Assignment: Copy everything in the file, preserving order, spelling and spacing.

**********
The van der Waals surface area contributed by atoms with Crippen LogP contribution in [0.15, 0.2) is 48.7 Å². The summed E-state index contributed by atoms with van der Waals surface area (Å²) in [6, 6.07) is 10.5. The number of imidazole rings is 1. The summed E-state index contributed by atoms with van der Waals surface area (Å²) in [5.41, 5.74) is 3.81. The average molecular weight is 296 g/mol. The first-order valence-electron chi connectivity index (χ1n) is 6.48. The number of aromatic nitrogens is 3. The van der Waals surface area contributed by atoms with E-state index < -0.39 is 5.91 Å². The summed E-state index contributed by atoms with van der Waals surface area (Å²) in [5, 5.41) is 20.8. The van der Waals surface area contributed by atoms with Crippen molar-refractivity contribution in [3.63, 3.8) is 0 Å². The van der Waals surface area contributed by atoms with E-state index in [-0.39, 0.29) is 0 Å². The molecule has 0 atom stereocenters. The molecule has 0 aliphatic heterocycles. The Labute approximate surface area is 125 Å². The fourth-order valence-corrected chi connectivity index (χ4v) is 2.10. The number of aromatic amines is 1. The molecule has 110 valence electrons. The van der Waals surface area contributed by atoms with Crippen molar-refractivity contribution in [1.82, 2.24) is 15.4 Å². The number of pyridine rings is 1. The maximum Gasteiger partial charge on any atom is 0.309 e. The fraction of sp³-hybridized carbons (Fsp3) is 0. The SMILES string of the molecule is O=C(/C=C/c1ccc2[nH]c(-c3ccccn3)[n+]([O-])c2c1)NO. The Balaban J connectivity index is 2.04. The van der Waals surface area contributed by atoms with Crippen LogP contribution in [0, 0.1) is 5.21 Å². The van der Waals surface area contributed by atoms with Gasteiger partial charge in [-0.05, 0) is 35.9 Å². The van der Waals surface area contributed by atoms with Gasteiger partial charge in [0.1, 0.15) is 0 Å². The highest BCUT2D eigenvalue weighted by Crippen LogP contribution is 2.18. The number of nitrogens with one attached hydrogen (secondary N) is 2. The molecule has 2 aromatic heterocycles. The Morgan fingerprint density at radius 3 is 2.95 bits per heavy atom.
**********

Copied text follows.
The van der Waals surface area contributed by atoms with Crippen LogP contribution in [0.15, 0.2) is 48.7 Å². The summed E-state index contributed by atoms with van der Waals surface area (Å²) in [6, 6.07) is 10.5. The number of imidazole rings is 1. The summed E-state index contributed by atoms with van der Waals surface area (Å²) in [5.41, 5.74) is 3.81. The average molecular weight is 296 g/mol. The first-order valence-electron chi connectivity index (χ1n) is 6.48. The number of aromatic nitrogens is 3. The van der Waals surface area contributed by atoms with E-state index < -0.39 is 5.91 Å². The summed E-state index contributed by atoms with van der Waals surface area (Å²) in [5, 5.41) is 20.8. The van der Waals surface area contributed by atoms with Crippen molar-refractivity contribution in [3.63, 3.8) is 0 Å². The van der Waals surface area contributed by atoms with E-state index in [-0.39, 0.29) is 0 Å². The molecule has 0 atom stereocenters. The molecule has 0 aliphatic heterocycles. The Labute approximate surface area is 125 Å². The fourth-order valence-corrected chi connectivity index (χ4v) is 2.10. The number of aromatic amines is 1. The molecule has 110 valence electrons. The van der Waals surface area contributed by atoms with Crippen molar-refractivity contribution in [1.82, 2.24) is 15.4 Å². The number of pyridine rings is 1. The maximum Gasteiger partial charge on any atom is 0.309 e. The fraction of sp³-hybridized carbons (Fsp3) is 0. The SMILES string of the molecule is O=C(/C=C/c1ccc2[nH]c(-c3ccccn3)[n+]([O-])c2c1)NO. The Balaban J connectivity index is 2.04. The van der Waals surface area contributed by atoms with Crippen LogP contribution in [0, 0.1) is 5.21 Å². The van der Waals surface area contributed by atoms with Gasteiger partial charge in [-0.05, 0) is 35.9 Å². The van der Waals surface area contributed by atoms with Gasteiger partial charge in [0.1, 0.15) is 0 Å². The highest BCUT2D eigenvalue weighted by Crippen LogP contribution is 2.18. The number of nitrogens with one attached hydrogen (secondary N) is 2. The molecule has 2 aromatic heterocycles. The Morgan fingerprint density at radius 3 is 2.95 bits per heavy atom.